Awen – a former Warriors and Kiwis star and now a television sports broadcaster – says he is motivated to be part of Ririki in part because of his personal experience of family violence.
“As a child I was around it and exposed to it,” Awen said.
“I remember how terrifying it was and I still battle with it. It scarred me deeply – I still remember those feelings from when I was three or four.
"I’m happy to speak up about my own experiences because I think it’s important for men to get more involved in these issues. I'm convinced that raising kids in a non-violent home is a huge part of successful parenting.
I want Tash and me to model a good relationship for our daughter and our son. I can parent them from a position of strength because I've never hit them or their mother."
Natasha Guttenbeil says that she and her
husband were deeply saddened by some of the terrible cases
of child abuse being reported in Aotearoa, and were looking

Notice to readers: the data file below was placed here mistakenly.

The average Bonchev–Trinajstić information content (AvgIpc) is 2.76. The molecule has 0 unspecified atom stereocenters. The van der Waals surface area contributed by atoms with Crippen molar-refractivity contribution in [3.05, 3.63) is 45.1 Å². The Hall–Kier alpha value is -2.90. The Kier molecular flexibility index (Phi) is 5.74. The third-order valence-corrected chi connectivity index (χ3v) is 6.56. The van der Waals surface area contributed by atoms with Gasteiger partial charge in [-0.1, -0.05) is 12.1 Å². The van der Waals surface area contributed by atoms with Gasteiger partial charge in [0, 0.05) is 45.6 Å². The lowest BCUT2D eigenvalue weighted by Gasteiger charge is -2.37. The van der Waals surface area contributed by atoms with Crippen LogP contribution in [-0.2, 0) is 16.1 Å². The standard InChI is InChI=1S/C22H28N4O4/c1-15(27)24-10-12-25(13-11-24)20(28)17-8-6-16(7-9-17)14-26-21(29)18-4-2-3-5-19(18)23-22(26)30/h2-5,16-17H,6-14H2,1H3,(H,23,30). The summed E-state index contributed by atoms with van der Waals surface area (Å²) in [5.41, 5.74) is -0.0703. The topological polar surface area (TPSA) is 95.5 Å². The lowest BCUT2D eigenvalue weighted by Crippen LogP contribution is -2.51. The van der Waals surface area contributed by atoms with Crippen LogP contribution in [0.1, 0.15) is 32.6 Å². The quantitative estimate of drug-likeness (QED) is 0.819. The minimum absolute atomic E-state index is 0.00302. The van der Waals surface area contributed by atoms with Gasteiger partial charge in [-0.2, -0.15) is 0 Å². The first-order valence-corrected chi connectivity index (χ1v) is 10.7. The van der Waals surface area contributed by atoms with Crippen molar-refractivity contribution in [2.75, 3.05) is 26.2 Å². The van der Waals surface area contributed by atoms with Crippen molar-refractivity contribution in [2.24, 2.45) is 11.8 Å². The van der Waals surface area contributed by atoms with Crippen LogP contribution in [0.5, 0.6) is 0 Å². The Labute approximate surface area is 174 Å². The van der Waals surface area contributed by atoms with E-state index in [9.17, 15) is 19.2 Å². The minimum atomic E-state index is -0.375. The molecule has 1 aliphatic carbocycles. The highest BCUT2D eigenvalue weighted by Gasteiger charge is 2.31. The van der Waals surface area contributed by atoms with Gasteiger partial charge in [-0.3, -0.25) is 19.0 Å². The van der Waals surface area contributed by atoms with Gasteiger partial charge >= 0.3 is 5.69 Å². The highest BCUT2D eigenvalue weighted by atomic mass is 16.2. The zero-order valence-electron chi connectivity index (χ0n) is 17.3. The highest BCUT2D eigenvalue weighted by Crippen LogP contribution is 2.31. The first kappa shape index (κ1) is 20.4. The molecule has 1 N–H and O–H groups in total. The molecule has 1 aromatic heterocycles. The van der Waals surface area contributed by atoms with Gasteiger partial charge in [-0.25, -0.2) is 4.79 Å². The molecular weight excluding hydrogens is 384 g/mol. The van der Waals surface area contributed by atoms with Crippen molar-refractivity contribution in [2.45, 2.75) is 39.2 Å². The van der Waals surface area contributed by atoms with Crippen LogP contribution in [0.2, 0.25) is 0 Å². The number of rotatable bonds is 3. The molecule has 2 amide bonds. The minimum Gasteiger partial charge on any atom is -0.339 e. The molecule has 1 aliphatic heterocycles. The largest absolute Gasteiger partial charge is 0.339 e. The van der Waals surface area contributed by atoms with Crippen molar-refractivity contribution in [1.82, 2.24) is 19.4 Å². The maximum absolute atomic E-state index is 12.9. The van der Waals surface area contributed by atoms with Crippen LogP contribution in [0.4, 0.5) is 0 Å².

for a practical way to help when the opportunity to work
with Ririki came up. The couple are delighted to be working
together on a kaupapa that they are both passionate
“There's nothing more important to both me and Awen than our family; our kids are easily our number one priority," she said.
“When we decided to have children, we made a concious decision to never hit them. By making our beliefs clear and hosting the radio show we realise we are being looked at as role models and we take that seriously. We’d never claim to be perfect parents, but we have made a commitment to keep working at it.
“Parenting really is hard work. Violence-free parenting means that you have to build trusting relationships with your children. It takes a lot of time and patience but the rewards are huge. The Ririki model gives a simple and practical framework for parenting as well as you can and – most importantly – without resorting to violence.”